A native of Washington state, Paul’s interest in the mountains of the world led to his first visit to Pakistan in 2001. Since that time his interest in the country has blossomed both into international development and humanitarian relief. He went from a health education project funded by the American Alpine Club, to then managing a large disaster relief program for Save the Children after the devastating earthquake of 2005. In this episode we learn how he helped establish a Pakistani NGO, Khurpa care, which focuses on safety training for mountaineering and expedition porters.
Paul’s experiences in Pakistan fostered a particular interest in global health activities in conflict-affected settings. He has found that health is a powerful tool for promoting peace and lens for examining the detrimental effects of conflict. Motivated by these discoveries, he completed a master’s degree in Conflict Resolution from Georgetown University, then became a physician at the Dartmouth School of medicine, and is now completing his residency in emergency medicine at the University of Washington. His future aims are to work as a physician and to engage actively on the political dimensions of health.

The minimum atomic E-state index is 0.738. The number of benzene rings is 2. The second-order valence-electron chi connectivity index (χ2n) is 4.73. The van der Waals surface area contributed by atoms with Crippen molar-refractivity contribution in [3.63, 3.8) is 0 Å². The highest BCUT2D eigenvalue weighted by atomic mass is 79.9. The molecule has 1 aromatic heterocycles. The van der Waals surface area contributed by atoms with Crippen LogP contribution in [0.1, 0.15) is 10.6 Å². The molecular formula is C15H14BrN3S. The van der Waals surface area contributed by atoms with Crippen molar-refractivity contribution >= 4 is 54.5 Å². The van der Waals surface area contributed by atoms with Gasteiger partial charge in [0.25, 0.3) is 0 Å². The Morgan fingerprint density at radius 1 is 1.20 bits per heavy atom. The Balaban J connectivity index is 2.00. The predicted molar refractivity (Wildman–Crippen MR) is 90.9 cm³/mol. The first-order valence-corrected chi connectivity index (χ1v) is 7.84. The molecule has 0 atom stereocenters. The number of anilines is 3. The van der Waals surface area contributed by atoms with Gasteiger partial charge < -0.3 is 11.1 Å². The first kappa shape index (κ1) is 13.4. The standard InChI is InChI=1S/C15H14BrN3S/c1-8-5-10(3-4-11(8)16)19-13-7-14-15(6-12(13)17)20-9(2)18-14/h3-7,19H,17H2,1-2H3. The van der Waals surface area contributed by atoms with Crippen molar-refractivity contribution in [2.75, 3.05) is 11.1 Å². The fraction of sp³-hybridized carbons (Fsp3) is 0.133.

WHAT YOU WILL HEAR:
3:00 How his journeys in Pakistan began
9:10 Breaking through pre conceived assumptions of local culture
. . . and a close call in the Hushe valley
15:00 The story of flying into Pakistan on the day the twin towers fell
20:00 Responding to the aftermath of a catastrophic earthquake, and breaking down stereotypes of Pashtun culture
29:30 The origins of Khurpa Care
34:30 A review of the work of Khurpa Care now and into the future
40:30 The impact of working in a place of violent conflict and how it inspired his training
44:00 Some final words of encouragement for those with an interest in international aid